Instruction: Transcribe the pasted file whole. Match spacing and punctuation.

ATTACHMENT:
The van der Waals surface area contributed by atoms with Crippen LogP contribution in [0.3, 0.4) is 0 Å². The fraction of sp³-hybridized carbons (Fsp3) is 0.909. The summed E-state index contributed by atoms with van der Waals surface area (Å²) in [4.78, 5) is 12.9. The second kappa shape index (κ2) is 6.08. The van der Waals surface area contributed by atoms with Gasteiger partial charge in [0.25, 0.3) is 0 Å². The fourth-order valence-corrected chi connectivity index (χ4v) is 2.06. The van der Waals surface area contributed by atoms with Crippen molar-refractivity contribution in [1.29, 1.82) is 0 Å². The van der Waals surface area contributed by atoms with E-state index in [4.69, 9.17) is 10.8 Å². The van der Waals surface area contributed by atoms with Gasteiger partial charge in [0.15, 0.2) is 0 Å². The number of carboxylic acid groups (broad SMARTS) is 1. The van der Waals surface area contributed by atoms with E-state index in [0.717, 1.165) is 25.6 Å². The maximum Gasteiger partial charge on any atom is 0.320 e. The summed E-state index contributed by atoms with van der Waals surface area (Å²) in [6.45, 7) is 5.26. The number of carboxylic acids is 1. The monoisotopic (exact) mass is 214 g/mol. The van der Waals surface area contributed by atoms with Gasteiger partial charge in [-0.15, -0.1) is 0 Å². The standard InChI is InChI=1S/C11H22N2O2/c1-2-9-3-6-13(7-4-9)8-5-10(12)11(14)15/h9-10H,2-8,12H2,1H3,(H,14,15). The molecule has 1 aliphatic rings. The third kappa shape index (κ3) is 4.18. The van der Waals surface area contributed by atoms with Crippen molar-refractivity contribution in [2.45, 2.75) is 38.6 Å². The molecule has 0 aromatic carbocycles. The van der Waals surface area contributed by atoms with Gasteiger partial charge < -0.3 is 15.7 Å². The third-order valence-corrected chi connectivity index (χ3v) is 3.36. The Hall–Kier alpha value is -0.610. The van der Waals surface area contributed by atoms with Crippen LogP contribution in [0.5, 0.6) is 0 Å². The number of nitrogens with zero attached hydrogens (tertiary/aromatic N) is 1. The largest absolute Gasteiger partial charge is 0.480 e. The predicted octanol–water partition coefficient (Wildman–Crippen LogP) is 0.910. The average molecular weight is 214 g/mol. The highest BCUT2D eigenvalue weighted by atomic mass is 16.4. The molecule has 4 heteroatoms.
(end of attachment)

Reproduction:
The van der Waals surface area contributed by atoms with Crippen LogP contribution in [0.3, 0.4) is 0 Å². The fraction of sp³-hybridized carbons (Fsp3) is 0.909. The summed E-state index contributed by atoms with van der Waals surface area (Å²) in [4.78, 5) is 12.9. The second kappa shape index (κ2) is 6.08. The van der Waals surface area contributed by atoms with Gasteiger partial charge in [0.25, 0.3) is 0 Å². The fourth-order valence-corrected chi connectivity index (χ4v) is 2.06. The van der Waals surface area contributed by atoms with Crippen molar-refractivity contribution in [1.29, 1.82) is 0 Å². The van der Waals surface area contributed by atoms with E-state index in [4.69, 9.17) is 10.8 Å². The van der Waals surface area contributed by atoms with Gasteiger partial charge in [0.15, 0.2) is 0 Å². The number of carboxylic acid groups (broad SMARTS) is 1. The van der Waals surface area contributed by atoms with E-state index in [0.717, 1.165) is 25.6 Å². The maximum Gasteiger partial charge on any atom is 0.320 e. The summed E-state index contributed by atoms with van der Waals surface area (Å²) in [6.45, 7) is 5.26. The number of carboxylic acids is 1. The monoisotopic (exact) mass is 214 g/mol. The van der Waals surface area contributed by atoms with Gasteiger partial charge in [-0.15, -0.1) is 0 Å². The standard InChI is InChI=1S/C11H22N2O2/c1-2-9-3-6-13(7-4-9)8-5-10(12)11(14)15/h9-10H,2-8,12H2,1H3,(H,14,15). The molecule has 1 aliphatic rings. The third kappa shape index (κ3) is 4.18. The van der Waals surface area contributed by atoms with Crippen molar-refractivity contribution in [2.45, 2.75) is 38.6 Å². The molecule has 0 aromatic carbocycles. The van der Waals surface area contributed by atoms with Gasteiger partial charge < -0.3 is 15.7 Å². The third-order valence-corrected chi connectivity index (χ3v) is 3.36. The Hall–Kier alpha value is -0.610. The van der Waals surface area contributed by atoms with Crippen LogP contribution in [0.5, 0.6) is 0 Å². The number of nitrogens with zero attached hydrogens (tertiary/aromatic N) is 1. The largest absolute Gasteiger partial charge is 0.480 e. The predicted octanol–water partition coefficient (Wildman–Crippen LogP) is 0.910. The average molecular weight is 214 g/mol. The highest BCUT2D eigenvalue weighted by atomic mass is 16.4. The molecule has 4 heteroatoms.